The importance of insulation
Standard fiberglass blanket/batt insulation being installed in a wall. The kraft paper vapor barrier is stapled to the wall studs. (photo: Owens Corning)
It's generally understood that adding insulation to the walls or ceiling of a house will reduce monthly utility bills. The actual amount of savings for each home depends upon several factors — the current level of its insulation, climate, utility rates and the HVAC system's efficiency.
The current level of insulation is perhaps the most important factor in deciding whether or not to add more and how much. For example, doubling the amount of insulation in an attic not yet well insulated can cut heat loss through the ceiling by about half. A reliable contractor can help you determine the payback from the savings as compared to the installation costs.
If you double that amount again and super-insulate the attic floor, it will cut the original heat by only another 25 percent (half of half). This diminishing return is important to keep in mind when determining the amount of insulation to add.
Various types of insulation can be used to reduce conductive heat loss and/or radiant heat loss. Standard fiberglass batts, blown-in fiberglass, cellulose, rock wool, foam, all are used to block conductive heat loss. This is the kind of heat transfer that travels through materials, such as drywall, studs, bricks, etc.
Radiant heat transfer is the way the sun heats the earth, and your house also loses heat to the cold outdoor air and nighttime sky by this method. Radiant barrier insulation, often an aluminum foil film, is effective for blocking this heat loss. Some standard insulation batts include a foil facing to reduce both types of heat loss.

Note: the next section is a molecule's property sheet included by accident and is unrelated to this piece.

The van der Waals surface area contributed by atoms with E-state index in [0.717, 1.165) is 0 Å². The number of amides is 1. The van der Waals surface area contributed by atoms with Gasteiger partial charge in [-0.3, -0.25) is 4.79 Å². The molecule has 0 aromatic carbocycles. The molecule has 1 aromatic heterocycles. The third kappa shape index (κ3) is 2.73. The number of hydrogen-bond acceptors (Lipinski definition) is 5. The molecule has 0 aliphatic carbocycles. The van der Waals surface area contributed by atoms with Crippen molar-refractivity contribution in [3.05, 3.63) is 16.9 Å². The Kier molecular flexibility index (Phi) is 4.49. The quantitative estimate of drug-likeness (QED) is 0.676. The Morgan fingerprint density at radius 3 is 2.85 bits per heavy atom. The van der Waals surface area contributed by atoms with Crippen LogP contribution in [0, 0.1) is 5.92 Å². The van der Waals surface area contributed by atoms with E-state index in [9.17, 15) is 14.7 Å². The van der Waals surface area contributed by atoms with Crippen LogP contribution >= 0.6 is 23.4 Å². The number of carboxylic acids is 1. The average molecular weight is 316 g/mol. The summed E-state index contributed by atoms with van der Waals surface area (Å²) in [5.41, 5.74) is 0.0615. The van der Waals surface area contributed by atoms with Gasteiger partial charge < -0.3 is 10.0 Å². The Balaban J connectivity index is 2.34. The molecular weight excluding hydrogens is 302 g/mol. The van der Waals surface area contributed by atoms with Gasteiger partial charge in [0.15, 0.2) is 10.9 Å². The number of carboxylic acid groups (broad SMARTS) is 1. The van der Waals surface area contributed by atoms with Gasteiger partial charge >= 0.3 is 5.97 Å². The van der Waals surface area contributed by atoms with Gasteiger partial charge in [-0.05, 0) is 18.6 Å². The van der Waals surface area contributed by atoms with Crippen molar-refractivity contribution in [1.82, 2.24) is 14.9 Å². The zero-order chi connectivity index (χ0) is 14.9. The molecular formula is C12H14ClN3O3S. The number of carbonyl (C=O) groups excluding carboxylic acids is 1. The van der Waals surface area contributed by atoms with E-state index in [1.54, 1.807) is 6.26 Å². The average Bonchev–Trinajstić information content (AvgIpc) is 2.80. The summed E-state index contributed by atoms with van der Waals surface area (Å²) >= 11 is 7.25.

Insulation will make you feel more comfortable. If you are in a room at 70 degrees with little wall insulation, you may still feel chilly. This is because the exterior walls are cold and your body is losing its warmth by radiant heat transfer to the walls. During the summer, a hot wall makes you feel uncomfortably warm.
More important than its thickness is insulation's installed R-value — a measure of its ability to retard heat flow. Some types have twice the R-value per inch thickness as others. Also, blown-in insulation can be fluffed up when installed, not necessarily intentionally, resulting in less true R-value. Make sure your insulation contract specifies the final insulation R-value, not just the thickness.
You might consider an environmentally friendly insulation made of recycled materials, such as scrap blue jean material. It looks similar to chopped up blue jeans in batt form. It is treated for fire safety and has an insulating R-value similar to fiberglass batts.
Fiberglass is made basically from sand. Some manufacturers use 25 percent recycled glass, so check the packaging if you prefer recycled products. Rock wool insulation is made primarily from waste products. It and fiberglass have an insulation value of about R-3 per inch thickness.
If insulation space is limited, as in a masonry wall, injected foam is a good option. Look for foam that uses no ozone-layer-damaging foaming agents.
Another option to minimize voids is a blown-in-blanket method. Another similar system adds binders to the insulation to reduce settling.